Friends ask why did I write about horse racing (my novel Breeders) when I spent years racing bicycles and writing about it?
Mainly because thoroughbred racing is rich and glitzy, full of horse whisperers and dripping with money. Old money, new money, exotic foreign money, all conveniently gathered in colorful venues from Saratoga to Pimlico to Santa Anita. Whereas until recently, cycling was a low profile blue collar sport with one media showpiece, the three week Tour de France. Like the World Sauna Championships, it had a limited audience until scandal struck – death by sauna in one case, Lance Armstrong in the other.
Cycling is complicated. All sports are more complicated than they look, but road racing is extra complicated.
It also takes time. We’re the instant gratification nation, and think a two hour marathon is long. That’s less than half a typical road race, and the Grand Tours last longer than a grand slam tennis tournament. They’re like symphonies – three movements, a week apiece, five or six hours a day. Europe loves symphonies, but we go metal, pop or indie.
Sports are complicated in different ways. Road racing is a team sport, but it’s unpredictable and stuff happens. Sometimes it’s comic. In the 2013 World Championships, two top Spanish riders got away with Portuguese Rui Costa. When he took off, the Spaniards couldn’t work together and soon Portugal had its first World Road Champion. A few years ago Sky’s Bradley Wiggins and Chris Froome got into a celebrated Tour de France kerfuffle when Wiggins was leading and looked like he was running out of gas. Froome, a talented young serf in his service, decided to go for it on his own. He was brought up short, but did eventually take over the team. But the move defined him as a talkative and controversial diva, addicted to cameras and microphones.
These team explosions can be historic. Back in the day, playboy Fausto Coppi decided to let team leader Gino Bartali (known as The Pious, loved by the peasants) untangle himself from a crash on his own, and went for it himself, successfully. Big stink team meeting. But the well-named Fausto was on his way, a fearless secular guy who invited his married girlfriend to dine with the team, scandalizing Italy and creating his own more modern fan base. And back in the eighties, the legendary Bernard Hinault double-crossed Greg LeMond in the 1985 Tour. LeMond went on to clean his celebrated French clock the following year in the race Hinault thought he owned. Young Alberto Contador laughing off teammate Armstrong’s comeback in 2007 was along the same lines. Europeans laughed with him – Armstrong was an open secret, hated in the peloton.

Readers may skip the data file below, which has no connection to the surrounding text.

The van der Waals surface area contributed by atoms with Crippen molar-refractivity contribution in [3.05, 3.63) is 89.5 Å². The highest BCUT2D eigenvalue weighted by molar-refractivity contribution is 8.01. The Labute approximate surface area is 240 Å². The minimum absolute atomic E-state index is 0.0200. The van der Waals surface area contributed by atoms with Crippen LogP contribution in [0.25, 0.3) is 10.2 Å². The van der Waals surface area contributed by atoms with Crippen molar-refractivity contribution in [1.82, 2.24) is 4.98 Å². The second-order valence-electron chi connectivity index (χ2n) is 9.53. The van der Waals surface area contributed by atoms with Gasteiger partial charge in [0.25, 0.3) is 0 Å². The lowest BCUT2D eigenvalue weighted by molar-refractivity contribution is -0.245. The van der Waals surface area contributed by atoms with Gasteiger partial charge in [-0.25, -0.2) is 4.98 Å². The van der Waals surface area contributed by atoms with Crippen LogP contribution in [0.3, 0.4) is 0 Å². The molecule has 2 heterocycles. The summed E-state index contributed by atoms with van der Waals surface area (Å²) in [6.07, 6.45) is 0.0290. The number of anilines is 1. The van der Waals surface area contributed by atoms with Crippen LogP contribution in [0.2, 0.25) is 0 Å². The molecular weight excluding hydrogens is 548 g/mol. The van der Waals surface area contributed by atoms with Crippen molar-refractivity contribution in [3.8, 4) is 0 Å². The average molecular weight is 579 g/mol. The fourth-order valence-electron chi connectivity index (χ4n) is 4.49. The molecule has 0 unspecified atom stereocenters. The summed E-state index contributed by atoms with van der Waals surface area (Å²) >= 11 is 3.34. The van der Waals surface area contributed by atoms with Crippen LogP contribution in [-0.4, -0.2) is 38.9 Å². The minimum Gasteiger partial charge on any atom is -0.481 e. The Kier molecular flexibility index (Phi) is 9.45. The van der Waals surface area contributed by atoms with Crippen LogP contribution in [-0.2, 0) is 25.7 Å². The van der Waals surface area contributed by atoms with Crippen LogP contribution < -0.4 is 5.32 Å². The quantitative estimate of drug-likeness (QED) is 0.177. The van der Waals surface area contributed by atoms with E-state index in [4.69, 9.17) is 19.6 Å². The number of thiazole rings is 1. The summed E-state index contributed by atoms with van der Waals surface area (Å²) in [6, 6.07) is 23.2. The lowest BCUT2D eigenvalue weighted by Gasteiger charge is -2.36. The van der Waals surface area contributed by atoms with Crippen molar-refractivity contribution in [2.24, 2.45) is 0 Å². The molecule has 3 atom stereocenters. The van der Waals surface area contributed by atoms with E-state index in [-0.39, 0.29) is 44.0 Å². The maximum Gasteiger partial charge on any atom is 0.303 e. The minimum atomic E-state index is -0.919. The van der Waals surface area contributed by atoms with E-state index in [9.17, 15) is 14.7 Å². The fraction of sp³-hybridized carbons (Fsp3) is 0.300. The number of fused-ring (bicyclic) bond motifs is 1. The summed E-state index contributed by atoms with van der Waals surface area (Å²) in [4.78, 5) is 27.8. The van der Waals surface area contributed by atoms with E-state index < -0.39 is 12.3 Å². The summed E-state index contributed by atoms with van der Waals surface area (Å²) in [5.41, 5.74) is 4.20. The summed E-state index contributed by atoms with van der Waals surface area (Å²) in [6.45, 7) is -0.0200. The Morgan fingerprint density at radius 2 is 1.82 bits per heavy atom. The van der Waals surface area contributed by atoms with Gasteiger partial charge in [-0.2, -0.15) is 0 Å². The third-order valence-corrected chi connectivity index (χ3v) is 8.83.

So – a team sport that can get loose under stress. And confusing. Just to begin with there are all those teams, as many as twenty in a big race. It’s not mano-a-mano like boxing or tennis (though it often comes down to that toward the end), and it’s not one team against another like soccer or football. It’s a bunch of competing outfits jostling each other like nations or corporations.
Further to confuse casual viewers, there are the many Grand Tour prizes. Overall winner (aka GC) is the one in the headlines, but an individual stage win is huge. A stage win by a lesser or younger rider is a career changer – headlines, interviews, instant respect and a better contract for the next year, because riders bargain individually with teams, and a Tour (or Giro d’Italia or Vuelta a España) stage win is a trump card.
It goes on. There are winners jerseys for the best sprinter, best neophyte, and King of the Mountains, all valuable in contract negotiation. With all these teams and prizes, cycling begins to resemble real life. And just like in real life, favors are exchanged. Quick chats on the road: “I will not attack your candidate for GC victory if you let me have this stage win,” or “I won’t fight you for the King of the Mountains if you don’t attack me in tomorrow’s stage.” And so forth. Is it dirty? Well, on a rainy day you’re covered with mud and freezing and you’ve got road rash from going down. Tomorrow you’re climbing the Pyrenees guzzling water in heat that melts the road tar.
It’s not cricket for sure, but it may be the most perfect reflection of real life to be found in sports. I loved it. I loved racing and working with teams and following the Grand Tours and writing about them. I made just enough to live on, and usually wrote for a small group of people who often understood it better than I did. As in real life, journalists are always a step behind.
I wrote about horse racing because it was so American, and because I had a smattering of knowledge about it, and because people understand it, or think they do. Most races are about two minutes of very exciting seriously dangerous half-calculated life-threatening insanity. Being super-white, it was also the perfect platform for an indirect dialog on race, which no one reading the book seemed to notice, because the hero wasn’t a rich punk rapper or celeb.
Most of all though, it was that money. Thoroughbred racing is saturated with money, which is universally loved and understood. Lance Armstrong was the first big-money guy in bike racing, and he’s nothing compared with any old oil Sheikh who can spend half a million on the possibilities of some fragile inbred creature that may break down in the first month of training.
Bike racing is low profile, low rent, tough as nails, and patient. Zero glitz, and so complicated that I’d have needed footnotes just to explain, say, why Guido let Ian go on up the road and waited for Mike and Pyotr. You can’t do footnotes in a novel.